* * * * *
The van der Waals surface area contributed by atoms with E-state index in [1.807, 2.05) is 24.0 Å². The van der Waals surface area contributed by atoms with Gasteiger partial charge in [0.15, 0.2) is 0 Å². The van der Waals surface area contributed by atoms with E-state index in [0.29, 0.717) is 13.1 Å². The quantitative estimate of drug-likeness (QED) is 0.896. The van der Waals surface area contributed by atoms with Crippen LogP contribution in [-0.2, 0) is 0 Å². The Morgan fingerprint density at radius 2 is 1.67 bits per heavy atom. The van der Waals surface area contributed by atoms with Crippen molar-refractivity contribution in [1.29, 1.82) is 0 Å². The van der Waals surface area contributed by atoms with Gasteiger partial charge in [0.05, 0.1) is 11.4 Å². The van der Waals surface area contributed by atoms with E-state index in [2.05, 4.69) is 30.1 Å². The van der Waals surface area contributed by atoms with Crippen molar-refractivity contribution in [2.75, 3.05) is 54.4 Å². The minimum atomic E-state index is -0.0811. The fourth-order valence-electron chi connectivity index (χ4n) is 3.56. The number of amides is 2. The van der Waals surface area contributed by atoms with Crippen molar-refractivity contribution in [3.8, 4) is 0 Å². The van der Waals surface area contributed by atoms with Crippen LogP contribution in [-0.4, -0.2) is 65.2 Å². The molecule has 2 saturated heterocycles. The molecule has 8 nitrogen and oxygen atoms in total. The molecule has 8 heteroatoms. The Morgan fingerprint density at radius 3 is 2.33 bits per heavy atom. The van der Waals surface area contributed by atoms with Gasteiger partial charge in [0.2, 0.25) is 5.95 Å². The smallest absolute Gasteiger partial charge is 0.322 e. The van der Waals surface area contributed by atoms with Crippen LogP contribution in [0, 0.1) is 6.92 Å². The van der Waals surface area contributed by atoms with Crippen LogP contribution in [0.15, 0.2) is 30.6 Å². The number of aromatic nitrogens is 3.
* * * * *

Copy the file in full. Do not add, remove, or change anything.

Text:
The van der Waals surface area contributed by atoms with E-state index in [1.807, 2.05) is 24.0 Å². The van der Waals surface area contributed by atoms with Gasteiger partial charge in [0.15, 0.2) is 0 Å². The van der Waals surface area contributed by atoms with E-state index in [0.29, 0.717) is 13.1 Å². The quantitative estimate of drug-likeness (QED) is 0.896. The van der Waals surface area contributed by atoms with Crippen LogP contribution in [-0.2, 0) is 0 Å². The Morgan fingerprint density at radius 2 is 1.67 bits per heavy atom. The van der Waals surface area contributed by atoms with Crippen molar-refractivity contribution in [1.29, 1.82) is 0 Å². The van der Waals surface area contributed by atoms with Gasteiger partial charge in [0.05, 0.1) is 11.4 Å². The van der Waals surface area contributed by atoms with E-state index in [2.05, 4.69) is 30.1 Å². The van der Waals surface area contributed by atoms with Crippen molar-refractivity contribution in [2.75, 3.05) is 54.4 Å². The minimum atomic E-state index is -0.0811. The fourth-order valence-electron chi connectivity index (χ4n) is 3.56. The number of amides is 2. The van der Waals surface area contributed by atoms with Crippen molar-refractivity contribution in [3.8, 4) is 0 Å². The van der Waals surface area contributed by atoms with Crippen LogP contribution in [-0.4, -0.2) is 65.2 Å². The molecule has 2 saturated heterocycles. The molecule has 8 nitrogen and oxygen atoms in total. The molecule has 8 heteroatoms. The Morgan fingerprint density at radius 3 is 2.33 bits per heavy atom. The van der Waals surface area contributed by atoms with Gasteiger partial charge in [0.2, 0.25) is 5.95 Å². The smallest absolute Gasteiger partial charge is 0.322 e. The van der Waals surface area contributed by atoms with Crippen LogP contribution in [0, 0.1) is 6.92 Å². The van der Waals surface area contributed by atoms with Crippen LogP contribution in [0.15, 0.2) is 30.6 Å². The number of aromatic nitrogens is 3.